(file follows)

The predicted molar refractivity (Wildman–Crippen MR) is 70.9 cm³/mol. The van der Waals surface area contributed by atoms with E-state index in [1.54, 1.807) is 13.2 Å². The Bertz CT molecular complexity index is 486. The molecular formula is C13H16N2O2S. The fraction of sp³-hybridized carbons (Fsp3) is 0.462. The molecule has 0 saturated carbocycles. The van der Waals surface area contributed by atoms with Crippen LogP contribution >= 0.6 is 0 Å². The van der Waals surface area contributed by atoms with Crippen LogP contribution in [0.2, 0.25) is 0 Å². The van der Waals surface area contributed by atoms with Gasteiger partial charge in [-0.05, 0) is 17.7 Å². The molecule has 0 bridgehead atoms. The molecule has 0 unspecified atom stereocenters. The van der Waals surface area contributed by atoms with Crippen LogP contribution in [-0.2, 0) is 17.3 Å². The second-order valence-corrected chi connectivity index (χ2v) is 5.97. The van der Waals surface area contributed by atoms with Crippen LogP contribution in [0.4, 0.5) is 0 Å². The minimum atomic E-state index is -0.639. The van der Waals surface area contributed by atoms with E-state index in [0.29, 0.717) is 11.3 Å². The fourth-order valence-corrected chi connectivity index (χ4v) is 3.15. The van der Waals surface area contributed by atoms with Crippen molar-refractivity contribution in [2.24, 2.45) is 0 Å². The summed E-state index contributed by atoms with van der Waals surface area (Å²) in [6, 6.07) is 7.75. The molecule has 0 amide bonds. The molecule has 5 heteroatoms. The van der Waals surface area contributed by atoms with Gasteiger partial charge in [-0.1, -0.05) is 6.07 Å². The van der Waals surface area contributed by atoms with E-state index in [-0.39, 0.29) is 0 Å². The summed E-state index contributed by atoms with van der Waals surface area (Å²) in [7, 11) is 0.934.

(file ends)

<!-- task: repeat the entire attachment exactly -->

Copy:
The predicted molar refractivity (Wildman–Crippen MR) is 70.9 cm³/mol. The van der Waals surface area contributed by atoms with E-state index in [1.54, 1.807) is 13.2 Å². The Bertz CT molecular complexity index is 486. The molecular formula is C13H16N2O2S. The fraction of sp³-hybridized carbons (Fsp3) is 0.462. The molecule has 0 saturated carbocycles. The van der Waals surface area contributed by atoms with Crippen LogP contribution >= 0.6 is 0 Å². The van der Waals surface area contributed by atoms with Crippen LogP contribution in [0.2, 0.25) is 0 Å². The van der Waals surface area contributed by atoms with Gasteiger partial charge in [-0.05, 0) is 17.7 Å². The molecule has 0 bridgehead atoms. The molecule has 0 unspecified atom stereocenters. The van der Waals surface area contributed by atoms with Crippen LogP contribution in [-0.2, 0) is 17.3 Å². The second-order valence-corrected chi connectivity index (χ2v) is 5.97. The van der Waals surface area contributed by atoms with Crippen LogP contribution in [0.4, 0.5) is 0 Å². The minimum atomic E-state index is -0.639. The van der Waals surface area contributed by atoms with E-state index in [0.29, 0.717) is 11.3 Å². The fourth-order valence-corrected chi connectivity index (χ4v) is 3.15. The van der Waals surface area contributed by atoms with Crippen molar-refractivity contribution in [2.24, 2.45) is 0 Å². The summed E-state index contributed by atoms with van der Waals surface area (Å²) in [6, 6.07) is 7.75. The molecule has 0 amide bonds. The molecule has 5 heteroatoms. The van der Waals surface area contributed by atoms with Gasteiger partial charge in [-0.1, -0.05) is 6.07 Å². The van der Waals surface area contributed by atoms with E-state index in [-0.39, 0.29) is 0 Å². The summed E-state index contributed by atoms with van der Waals surface area (Å²) in [7, 11) is 0.934.